The drug candidate, designed in the laboratory of Indiana University Bloomington chemist Richard DiMarchi and clinically tested by Roche, targets receptors for two naturally occurring peptide hormones, known as GLP-1 and GIP, that are instrumental to the body's regulation of metabolism.
"The results demonstrate that GLP-1 and GIP, when built into a single molecule, provide synergistic activity to control glucose and lower body weight across a spectrum of animal models, including in human clinical experiments," DiMarchi said.
The paper, "Unimolecular Dual Incretins Maximize Metabolic Benefits in Rodents, Monkeys and Humans," is being published online this week by the prestigious journal Science Translational Medicine. The researchers have previously published positive preclinical results for other targeted peptide treatments, but this marks the first time the results have extended to clinical trials in humans.
Lead authors are Brian Finan and Ma Tao, both formerly of DiMarchi's lab at IU Bloomington. Finan is now with the Institute for Diabetes and Obesity at the Helmholtz Zentrum München. Tao is with Beijing Hanmi Pharmaceutical in China. Co-authors, in addition to DiMarchi and Tschöp, include Bloomington scientists David Smiley, Vasily Gelfanov and Bin Yang.
"The integrated combinatorial action of these two physiological hormones provides a unique and beneficial approach to treating the metabolic syndrome," Finan said. "It represents an important step forward in our search for more effective therapeutic options."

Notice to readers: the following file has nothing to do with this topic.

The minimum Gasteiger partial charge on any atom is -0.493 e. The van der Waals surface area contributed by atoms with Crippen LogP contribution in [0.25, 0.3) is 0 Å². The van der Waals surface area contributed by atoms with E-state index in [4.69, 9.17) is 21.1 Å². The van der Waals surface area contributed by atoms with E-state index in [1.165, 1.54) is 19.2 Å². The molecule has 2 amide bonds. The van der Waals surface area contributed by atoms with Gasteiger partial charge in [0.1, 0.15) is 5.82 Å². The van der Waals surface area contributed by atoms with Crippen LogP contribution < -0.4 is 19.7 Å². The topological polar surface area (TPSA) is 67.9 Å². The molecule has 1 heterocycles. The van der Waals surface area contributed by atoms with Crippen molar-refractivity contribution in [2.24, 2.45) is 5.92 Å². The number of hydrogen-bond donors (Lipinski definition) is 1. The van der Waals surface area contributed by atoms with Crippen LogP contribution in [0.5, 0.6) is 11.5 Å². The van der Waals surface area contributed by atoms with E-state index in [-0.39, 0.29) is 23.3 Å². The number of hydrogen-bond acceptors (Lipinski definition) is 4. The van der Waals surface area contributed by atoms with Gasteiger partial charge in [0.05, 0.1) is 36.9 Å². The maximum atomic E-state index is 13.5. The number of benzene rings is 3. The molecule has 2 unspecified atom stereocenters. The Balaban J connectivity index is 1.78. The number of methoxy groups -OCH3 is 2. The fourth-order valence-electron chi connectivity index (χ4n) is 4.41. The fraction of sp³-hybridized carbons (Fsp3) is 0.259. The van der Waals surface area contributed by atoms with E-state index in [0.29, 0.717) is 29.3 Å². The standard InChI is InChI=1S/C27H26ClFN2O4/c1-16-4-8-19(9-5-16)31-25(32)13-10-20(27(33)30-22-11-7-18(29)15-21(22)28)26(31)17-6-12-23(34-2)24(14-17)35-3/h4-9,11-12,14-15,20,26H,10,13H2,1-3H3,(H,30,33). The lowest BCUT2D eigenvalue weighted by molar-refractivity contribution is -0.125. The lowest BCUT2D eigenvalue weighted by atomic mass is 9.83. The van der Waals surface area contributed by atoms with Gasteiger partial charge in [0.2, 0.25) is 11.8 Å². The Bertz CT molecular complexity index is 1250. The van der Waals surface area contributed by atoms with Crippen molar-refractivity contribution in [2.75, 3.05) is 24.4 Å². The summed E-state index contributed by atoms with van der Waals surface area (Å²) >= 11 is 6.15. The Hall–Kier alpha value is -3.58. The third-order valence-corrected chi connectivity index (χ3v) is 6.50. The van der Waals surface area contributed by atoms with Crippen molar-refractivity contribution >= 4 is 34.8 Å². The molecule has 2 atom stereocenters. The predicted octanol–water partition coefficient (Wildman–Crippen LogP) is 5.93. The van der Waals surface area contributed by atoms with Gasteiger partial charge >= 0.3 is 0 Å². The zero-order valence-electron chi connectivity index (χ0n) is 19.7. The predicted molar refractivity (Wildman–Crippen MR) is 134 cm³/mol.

The study shows important progress in the effort to find effective treatments to address what health authorities say is a global epidemic of obesity and Type 2 diabetes along with the metabolic syndrome, which consists of obesity associated with factors such as high blood pressure, high triglycerides, hyperglycemia and low HDL cholesterol. According to the International Diabetes Federation, as much as 20 percent of the world's adults have some form of the metabolic syndrome, making them far more vulnerable to heart attack and stroke than people without the syndrome.
The higher potency of the combined molecule suggests it could be administered at lower doses than previously developed medications, reducing side effects such as nausea and vomiting.
"Currently approved drugs are quite effective," DiMarchi said, "but they are insufficient in normalizing glucose, and they certainly don't cause much loss of body weight."
Best-in-class medications, such as the drugs trademarked as Byetta and Victoza, target GLP-1 receptors. But previous studies involving GIP have produced conflicting results, with some suggesting that activating GIP receptors can increase rather than reduce weight gain. The current study, DiMarchi said, demonstrates clearly that combining GLP-1 and GIP can produce improved therapeutic effects.
The research included extensive studies with animals, including mice, rats and monkeys. The combination molecule proved considerably more effective than currently approved medications in controlling blood glucose and reducing weight. In some outcomes, it achieved results comparable to those that resulted from a 10-fold higher dose of agents that target only GLP-1 receptors.
Clinical trials conducted by Roche produced a decrease in glucose levels beyond what would be expected from conventional medicines. The six-week trial was not of significant duration to provide definitive evidence about weight loss in humans.
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